“Do it now, while you still can.”
This spring everyone was astoundingly supportive when they learned of our coming road trip. Our nerves concerning finances, logistics, and the future were dulled by the constant waves of positive encouragement we received from family, friends, and coworkers who knew of our plans. Repeatedly people told us “Do it while you’re young” and “I wish I could go with you.” But most often we heard, “Do it before you have responsibilities – it gets harder to do that kind of thing when you get older.”
This bothered me, immensely. This trip is an amazing opportunity for us. We’re fueling our need for adventure and learning so much about our country and ourselves. But it scares me to think that this is my only chance. I love adventure; I love learning about new places, absorbing new history, and meeting new people. I don’t want this trip to be my only “trip of a lifetime.” I want this to be one of many trips and wondrous undertakings to occur as my life unfolds.
But that didn’t seem possible. Over and over people spoke as if this was our only chance until retirement. They listed jobs, mortgages, pets, and of course children, as reasons why life would make living harder.
I want children. Not now, of course, but I love kids and I love the idea of raising kids someday. Lately, I’ve been weighing the idea of a family with my love for adventurous living. Yet, everybody makes it seem impossible. I often remind myself that having children in and of itself will be an adventure (which I do, truly, believe). But, there’s always a part of me that gets nervous that family life, a life with “responsibilities,” means sacrificing my selfish wanderlust.
But then I met Glenda.
Glenda is my mother’s aunt by marriage. Alan, her husband, is my grandmother’s brother. They live outside Durango in a beautiful adobe-style home. I’ve only met Glenda once, and Alan a handful of times, but with Durango on our list of possible places to live we asked if they would host us for a visit. After being stranded in Santa Fe for various reasons (which I’ll write about later) we called them up, hopeful that a few nights in a bed would give us a much needed mental reboot.
The visit went far beyond that. Alan and Glenda were heaven sent. They helped us refresh, regroup, and plan our next few months. I’ll be forever grateful we decided to call them up. But beyond just helping us with the trip they both, but Glenda in particular, opened my eyes to a whole new way of looking at life.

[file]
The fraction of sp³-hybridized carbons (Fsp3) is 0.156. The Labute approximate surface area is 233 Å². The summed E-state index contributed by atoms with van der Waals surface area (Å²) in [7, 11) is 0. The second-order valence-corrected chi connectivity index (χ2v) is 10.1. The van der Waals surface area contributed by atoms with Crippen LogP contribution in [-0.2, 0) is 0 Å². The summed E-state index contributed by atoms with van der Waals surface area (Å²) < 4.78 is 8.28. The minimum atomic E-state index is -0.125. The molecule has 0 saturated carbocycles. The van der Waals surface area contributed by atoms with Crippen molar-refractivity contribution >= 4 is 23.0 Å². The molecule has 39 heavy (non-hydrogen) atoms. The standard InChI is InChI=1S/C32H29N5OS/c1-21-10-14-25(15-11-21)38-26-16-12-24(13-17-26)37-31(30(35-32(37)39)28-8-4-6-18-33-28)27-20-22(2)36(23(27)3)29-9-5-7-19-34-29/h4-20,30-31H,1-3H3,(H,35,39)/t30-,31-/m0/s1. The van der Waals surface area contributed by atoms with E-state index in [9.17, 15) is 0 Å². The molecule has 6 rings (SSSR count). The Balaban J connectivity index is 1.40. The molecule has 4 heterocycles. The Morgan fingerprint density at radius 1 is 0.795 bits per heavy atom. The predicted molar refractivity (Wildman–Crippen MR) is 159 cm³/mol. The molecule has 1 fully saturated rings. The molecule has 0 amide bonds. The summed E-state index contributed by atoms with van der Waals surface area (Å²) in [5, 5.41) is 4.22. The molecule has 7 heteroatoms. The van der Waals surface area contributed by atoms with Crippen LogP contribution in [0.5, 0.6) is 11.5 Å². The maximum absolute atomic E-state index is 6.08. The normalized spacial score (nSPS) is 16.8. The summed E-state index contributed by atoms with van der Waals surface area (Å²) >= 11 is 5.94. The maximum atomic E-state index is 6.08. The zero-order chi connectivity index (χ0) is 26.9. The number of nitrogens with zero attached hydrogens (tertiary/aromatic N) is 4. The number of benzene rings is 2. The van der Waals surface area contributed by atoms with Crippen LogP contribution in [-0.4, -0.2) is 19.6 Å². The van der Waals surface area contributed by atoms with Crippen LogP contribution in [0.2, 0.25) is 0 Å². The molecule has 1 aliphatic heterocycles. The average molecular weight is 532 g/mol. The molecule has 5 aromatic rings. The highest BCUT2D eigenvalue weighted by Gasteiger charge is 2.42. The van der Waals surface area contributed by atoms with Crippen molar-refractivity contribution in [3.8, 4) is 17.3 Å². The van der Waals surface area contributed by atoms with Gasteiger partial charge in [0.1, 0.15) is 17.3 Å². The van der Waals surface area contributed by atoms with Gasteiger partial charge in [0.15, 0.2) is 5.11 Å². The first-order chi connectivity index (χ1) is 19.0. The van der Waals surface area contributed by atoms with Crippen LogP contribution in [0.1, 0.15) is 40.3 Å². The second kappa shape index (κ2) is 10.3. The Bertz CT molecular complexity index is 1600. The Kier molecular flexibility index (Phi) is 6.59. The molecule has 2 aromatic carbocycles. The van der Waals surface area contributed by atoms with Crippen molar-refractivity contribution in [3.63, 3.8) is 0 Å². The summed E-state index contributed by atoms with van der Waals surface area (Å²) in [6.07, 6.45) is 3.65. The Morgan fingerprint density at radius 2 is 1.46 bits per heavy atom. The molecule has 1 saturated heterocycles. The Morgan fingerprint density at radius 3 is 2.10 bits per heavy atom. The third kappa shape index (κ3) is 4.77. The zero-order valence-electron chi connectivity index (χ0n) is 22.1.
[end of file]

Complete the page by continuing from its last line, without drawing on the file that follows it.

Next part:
In 1976 Glenda and her first husband, Tim, bicycled across the United States before bicycle touring became a “thing”… with their two year-old son and nine year-old daughter.
It sounds insane, I know. I thought so too, until I started reading the “Four across America” series that Glenda wrote for Bicycling! in 1976 and 1977.
I tried to concentrate on the town of Baker, which was supposed to be only six miles away, but the words kept resounding in my head, “You can’t take those kids through the desert in July! / According to some people, my husband Tim and I have done some pretty insane things, but this was beyond all reason… On our fifth day into California’s Mojave Desert, in 110-degree heat between Barstow and Baker, I began to think that perhaps we had made a mistake (Bicycling!, 1976).
Glenda, Tim, Kirsten (9), and Erik (2) made it not only across the desert, but across the United States from California to Washington DC in 66 days in the middle of the summer. Glenda pulled Erik in a Bugger trailer and Kirsten peddled herself on a tiny Motobecane Nomade over 3,000 miles across the desert, the Rocky mountains, the midwest, and the Appalachians. They encountered friendly citizens at crucial moments, beautiful desert sunrises, terrifying traffic, staggering wonder, sickness, and immense individual and family growth.
If you’re wondering what a trip like that does to and means for a nine year-old (like I was), just consider this small anecdote from the final installment of the series.
With two weeks to go in Indiana Tim got really sick with dysentery. After days of growing weakness he and Glenda discussed quitting, he could barely ride his bike. Kirsten, aware of the situation, cornered her mother:
“Mom, please don’t say anything until I finish. I understand how Dad feels and I don’t want to blame him. But this is what I want you and Dad to do. Give me the map with the places marked where I should stay at night and give me enough money to eat with and pay the motels so I can go on by myself… I’ll be really careful and I’ll call you every night if you want me to” (Bicycling!, 1977).
If there’s a more powerful way to show a nine year-old child that he or she is capable of anything then please, show it to me.
Hearing about Kirsten’s proposal, Tim got himself out of bed the next day.
Glenda’s trip with her family beats all the odds that societal expectations are throwing up against me. If I were to go on a bike trip instead of this road trip I’m sure I would meet the same encouraging, but limiting, support: “Do it while you’re young.” But through Glenda I’ve gained the confidence that I don’t need to do everything while I’m young, jobless, and childless. My adventures don’t need to be limited to now or after retirement. I have my whole life ahead of me. Wasting the middle parts would be a shame, don’t you think?
Note: I seriously want to reiterate thanks, from both me and David, to Glenda and Alan for their extensive hospitality. Without you guys I don’t know where we’d be! As well as thanks to Sharon and Dave, Jan and Bill, Neecie and Charlie, and David and Robin for hosting us along the way – the trip wouldn’t be the same without all of your kindness and generosity!